However, nowadays, a Conservative watchdog organization keeps an intense watch on the antics of the Main Stream Media:
The Media Research Center, headquartered in Alexandria, VA, began modestly with a handful of employees, a black and white TV, and a rented computer. The first order of business was to organize a research operation second to none. For years, conservatives could only present the anecdotal evidence of liberal journalists’ bias — a question in this interview, a statement in that report. However, anecdotal examples of bias do not prove a liberal agenda. Only through thorough, comprehensive, and ongoing analysis based on quantitative and qualitative research can one document liberal bias in the media.
From a $339,000 initial annual budget, the MRC has grown to be the nation’s largest and most sophisticated television and monitoring operation, now employing 60 professional staff with a $10 million annual budget.
The result of the MRC’s work is a mountain of evidence to use in combating the undeniable bias. The key to the MRC’s effectiveness is the ability to prove bias by using scientific studies and word-for-word quotes from the media.
For example, the MRC reports that:
In May 2004, the Pew Research Center for The People and The Press (in association with the Project for Excellence in Journalism and the Committee of Concerned Journalists) surveyed 547 journalists and media executives, including 247 at national-level media outlets. The poll was similar to ones conducted by the same group (previously known as the Times Mirror Center for the People and the Press) in 1995 and 1999. The actual polling was done by the Princeton Survey Research Associates.
Five times more national journalists identify themselves as “liberal” (34 percent) than “conservative” (just 7 percent). In contrast, a survey of the public taken in May 2004 found 20 percent saying they were liberal, and 33 percent saying they were conservative.
The percentage of national reporters saying they are liberal has increased, from 22 percent in 1995 to 34 percent in 2004. The percentage of self-identified conservatives remains low, rising from a meager 4 percent in 1995 to a still-paltry 7 percent in 2004.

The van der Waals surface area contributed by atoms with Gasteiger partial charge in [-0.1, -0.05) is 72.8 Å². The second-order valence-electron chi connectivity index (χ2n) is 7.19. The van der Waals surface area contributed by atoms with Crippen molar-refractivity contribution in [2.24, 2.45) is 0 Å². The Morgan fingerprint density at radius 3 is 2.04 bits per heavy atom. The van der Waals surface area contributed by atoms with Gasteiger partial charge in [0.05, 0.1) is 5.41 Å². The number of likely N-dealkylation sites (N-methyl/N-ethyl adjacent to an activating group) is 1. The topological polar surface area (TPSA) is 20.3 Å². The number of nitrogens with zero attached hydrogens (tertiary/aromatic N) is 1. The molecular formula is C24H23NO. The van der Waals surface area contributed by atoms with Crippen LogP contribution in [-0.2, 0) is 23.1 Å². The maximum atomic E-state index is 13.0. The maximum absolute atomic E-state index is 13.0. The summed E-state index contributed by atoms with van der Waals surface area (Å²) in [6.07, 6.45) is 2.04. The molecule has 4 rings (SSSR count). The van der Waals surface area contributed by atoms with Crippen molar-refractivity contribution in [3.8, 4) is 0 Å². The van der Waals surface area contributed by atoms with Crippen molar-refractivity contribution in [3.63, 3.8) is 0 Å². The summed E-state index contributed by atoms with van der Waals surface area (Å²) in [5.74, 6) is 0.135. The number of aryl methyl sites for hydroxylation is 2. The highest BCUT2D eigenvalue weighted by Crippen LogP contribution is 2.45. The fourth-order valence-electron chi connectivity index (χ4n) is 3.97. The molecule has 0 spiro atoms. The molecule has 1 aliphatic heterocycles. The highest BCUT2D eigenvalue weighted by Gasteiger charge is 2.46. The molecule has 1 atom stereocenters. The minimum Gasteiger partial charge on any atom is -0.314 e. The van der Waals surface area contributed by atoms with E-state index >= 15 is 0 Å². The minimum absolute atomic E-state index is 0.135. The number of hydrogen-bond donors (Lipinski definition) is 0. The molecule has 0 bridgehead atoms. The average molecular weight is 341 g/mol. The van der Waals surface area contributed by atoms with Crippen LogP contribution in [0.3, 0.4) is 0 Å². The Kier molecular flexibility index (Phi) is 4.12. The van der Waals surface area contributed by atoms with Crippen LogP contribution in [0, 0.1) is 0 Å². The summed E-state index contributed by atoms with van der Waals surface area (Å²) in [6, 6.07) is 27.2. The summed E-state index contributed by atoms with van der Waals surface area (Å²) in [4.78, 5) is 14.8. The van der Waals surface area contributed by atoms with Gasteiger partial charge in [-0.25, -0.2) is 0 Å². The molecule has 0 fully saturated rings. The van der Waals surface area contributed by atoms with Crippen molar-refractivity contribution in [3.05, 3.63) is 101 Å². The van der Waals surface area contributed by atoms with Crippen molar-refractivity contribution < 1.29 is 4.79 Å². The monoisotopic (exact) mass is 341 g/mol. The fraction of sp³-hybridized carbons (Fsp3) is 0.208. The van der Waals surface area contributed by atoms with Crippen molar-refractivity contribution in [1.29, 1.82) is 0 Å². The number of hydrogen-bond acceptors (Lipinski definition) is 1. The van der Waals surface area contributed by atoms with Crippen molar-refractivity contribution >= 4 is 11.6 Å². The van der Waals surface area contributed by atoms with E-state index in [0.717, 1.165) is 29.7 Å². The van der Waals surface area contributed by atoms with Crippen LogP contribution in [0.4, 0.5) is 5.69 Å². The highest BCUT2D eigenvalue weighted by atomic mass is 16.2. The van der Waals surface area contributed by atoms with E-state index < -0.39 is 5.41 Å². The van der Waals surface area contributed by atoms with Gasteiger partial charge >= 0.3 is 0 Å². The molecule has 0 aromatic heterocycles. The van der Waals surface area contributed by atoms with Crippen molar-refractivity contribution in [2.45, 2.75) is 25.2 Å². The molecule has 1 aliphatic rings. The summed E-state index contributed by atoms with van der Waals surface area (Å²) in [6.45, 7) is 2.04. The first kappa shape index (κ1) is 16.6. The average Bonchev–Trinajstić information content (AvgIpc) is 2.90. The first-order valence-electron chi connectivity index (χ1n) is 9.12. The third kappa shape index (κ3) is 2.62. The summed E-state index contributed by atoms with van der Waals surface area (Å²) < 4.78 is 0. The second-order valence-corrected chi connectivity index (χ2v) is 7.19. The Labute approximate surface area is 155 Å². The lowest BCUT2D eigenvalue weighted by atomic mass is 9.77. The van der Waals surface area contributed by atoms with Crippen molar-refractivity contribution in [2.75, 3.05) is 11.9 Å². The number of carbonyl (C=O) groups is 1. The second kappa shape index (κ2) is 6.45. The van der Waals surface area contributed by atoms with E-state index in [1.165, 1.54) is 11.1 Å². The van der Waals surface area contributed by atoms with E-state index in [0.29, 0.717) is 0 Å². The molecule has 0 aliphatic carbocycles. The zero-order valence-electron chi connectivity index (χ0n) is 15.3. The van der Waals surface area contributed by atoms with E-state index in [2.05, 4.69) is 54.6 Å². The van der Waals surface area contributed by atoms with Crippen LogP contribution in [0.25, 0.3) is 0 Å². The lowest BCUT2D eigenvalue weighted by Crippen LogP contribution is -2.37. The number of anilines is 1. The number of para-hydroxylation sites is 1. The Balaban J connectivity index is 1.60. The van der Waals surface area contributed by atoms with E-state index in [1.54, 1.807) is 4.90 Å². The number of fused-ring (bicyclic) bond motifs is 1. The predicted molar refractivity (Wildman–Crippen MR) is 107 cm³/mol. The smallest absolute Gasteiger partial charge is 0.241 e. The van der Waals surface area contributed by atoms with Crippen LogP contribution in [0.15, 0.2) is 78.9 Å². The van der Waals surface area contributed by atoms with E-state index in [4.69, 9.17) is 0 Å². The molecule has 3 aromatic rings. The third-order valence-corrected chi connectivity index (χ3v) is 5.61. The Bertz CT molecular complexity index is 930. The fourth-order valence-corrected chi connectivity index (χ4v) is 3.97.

Liberals also outnumber conservatives in local newsrooms. Pew found that 23 percent of the local journalists they questioned say they are liberals, while about half as many (12 percent) call themselves conservative.
Most national journalists (55 percent) say the media are “not critical enough” of President Bush, compared with only eight percent who believe the press has been “too critical.” In 1995, the poll found just two percent thought journalists had given “too much” coverage to then-President Clinton’s accomplishments, compared to 48 percent who complained of “too little” coverage of Clinton’s achievements.
Reporters struggled to name a liberal news organization. According to Pew, “The New York Times was most often mentioned as the national daily news organization that takes a decidedly liberal point of view, but only by 20% of the national sample.” Only two percent of reporters suggested CNN, ABC, CBS, or NPR were liberal; just one percent named NBC.
Journalists did see ideology at one outlet: “The single news outlet that strikes most journalists as taking a particular ideological stance — either liberal or conservative — is Fox News Channel,” Pew reported. More than two-thirds of national journalists (69 percent) tagged FNC as a conservative news organization, followed by The Washington Times (9 percent) and The Wall Street Journal (8 percent).
The way the Main Stream Media views themselves is quite different from the way Americans view them. On July 25th of this year, thehill.com published a poll focusing on voters’ perceptions of Media Bias:
A full 68 percent of voters consider the news media biased, the poll found. Most, 46 percent, believe the media generally favor Democrats, while 22 percent said they believe Republicans are favored, with 28 percent saying the media is reasonably balanced.
The share of voters who believe the media are too friendly with politicians is almost twice as large as those who find their coverage of politicians appropriate. Forty-four percent of voters assert the former; only 24 percent believe the latter.
The picture is not much brighter on the general question of ethics. Fifty-seven percent of voters think of the news media as either somewhat or very unethical, while only 39 percent see them as somewhat or very ethical.
Evidently, the Main Stream Media’s “broadcast journalists” don’t feel that they have to feign objectivity anymore.
CNN’s White House correspondent Dan Lothian asked President Barack Hussein Obama in Hawaii:
Last night at the Republican debate, some of the hopefuls, they hope to get your job, they defended the practice of waterboarding which is a practice you banned in 2009. Herman Cain said, quote, ‘I don’t see that as torture.’ Michele Bachmann said that it’s, quote, ‘very effective.’ So I’m wondering if you think that they’re uninformed, out of touch, or irresponsible?
(And by the way, Mr President, you sure do have a wonderful crease in your pants.)
When I was a Collegiate Radio News Director from 1978-1980, I made sure that my on-air staff, including myself, maintained our objectivity in our reporting.
In 2011 newsrooms, ideology has replaced objectivity.